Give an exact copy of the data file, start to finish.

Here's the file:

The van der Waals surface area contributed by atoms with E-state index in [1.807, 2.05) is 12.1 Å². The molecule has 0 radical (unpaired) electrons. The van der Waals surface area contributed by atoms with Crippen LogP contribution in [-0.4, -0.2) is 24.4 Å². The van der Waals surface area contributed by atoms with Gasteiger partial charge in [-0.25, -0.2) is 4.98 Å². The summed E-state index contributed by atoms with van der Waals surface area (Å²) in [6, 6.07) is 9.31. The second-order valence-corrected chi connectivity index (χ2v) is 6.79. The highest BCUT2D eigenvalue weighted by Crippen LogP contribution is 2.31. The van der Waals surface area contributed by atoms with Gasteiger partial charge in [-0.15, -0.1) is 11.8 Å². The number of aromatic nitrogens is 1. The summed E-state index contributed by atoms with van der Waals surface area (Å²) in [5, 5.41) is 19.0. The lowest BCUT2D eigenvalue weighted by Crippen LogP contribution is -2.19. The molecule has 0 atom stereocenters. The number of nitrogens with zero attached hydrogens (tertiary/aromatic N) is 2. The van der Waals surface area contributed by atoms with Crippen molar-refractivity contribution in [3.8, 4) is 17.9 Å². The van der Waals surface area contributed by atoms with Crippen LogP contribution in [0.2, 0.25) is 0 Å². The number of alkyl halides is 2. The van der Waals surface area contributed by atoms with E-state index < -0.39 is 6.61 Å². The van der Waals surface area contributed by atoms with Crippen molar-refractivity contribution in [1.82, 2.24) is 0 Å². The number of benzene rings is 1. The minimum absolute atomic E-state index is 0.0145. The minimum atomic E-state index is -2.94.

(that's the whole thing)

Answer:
The van der Waals surface area contributed by atoms with E-state index in [1.807, 2.05) is 12.1 Å². The molecule has 0 radical (unpaired) electrons. The van der Waals surface area contributed by atoms with Crippen LogP contribution in [-0.4, -0.2) is 24.4 Å². The van der Waals surface area contributed by atoms with Gasteiger partial charge in [-0.25, -0.2) is 4.98 Å². The summed E-state index contributed by atoms with van der Waals surface area (Å²) in [6, 6.07) is 9.31. The second-order valence-corrected chi connectivity index (χ2v) is 6.79. The highest BCUT2D eigenvalue weighted by Crippen LogP contribution is 2.31. The van der Waals surface area contributed by atoms with Gasteiger partial charge in [-0.15, -0.1) is 11.8 Å². The number of aromatic nitrogens is 1. The summed E-state index contributed by atoms with van der Waals surface area (Å²) in [5, 5.41) is 19.0. The lowest BCUT2D eigenvalue weighted by Crippen LogP contribution is -2.19. The molecule has 0 atom stereocenters. The number of nitrogens with zero attached hydrogens (tertiary/aromatic N) is 2. The van der Waals surface area contributed by atoms with Crippen molar-refractivity contribution in [3.8, 4) is 17.9 Å². The van der Waals surface area contributed by atoms with Crippen LogP contribution in [0.2, 0.25) is 0 Å². The number of alkyl halides is 2. The van der Waals surface area contributed by atoms with E-state index < -0.39 is 6.61 Å². The van der Waals surface area contributed by atoms with Crippen molar-refractivity contribution in [1.82, 2.24) is 0 Å². The number of benzene rings is 1. The minimum absolute atomic E-state index is 0.0145. The minimum atomic E-state index is -2.94.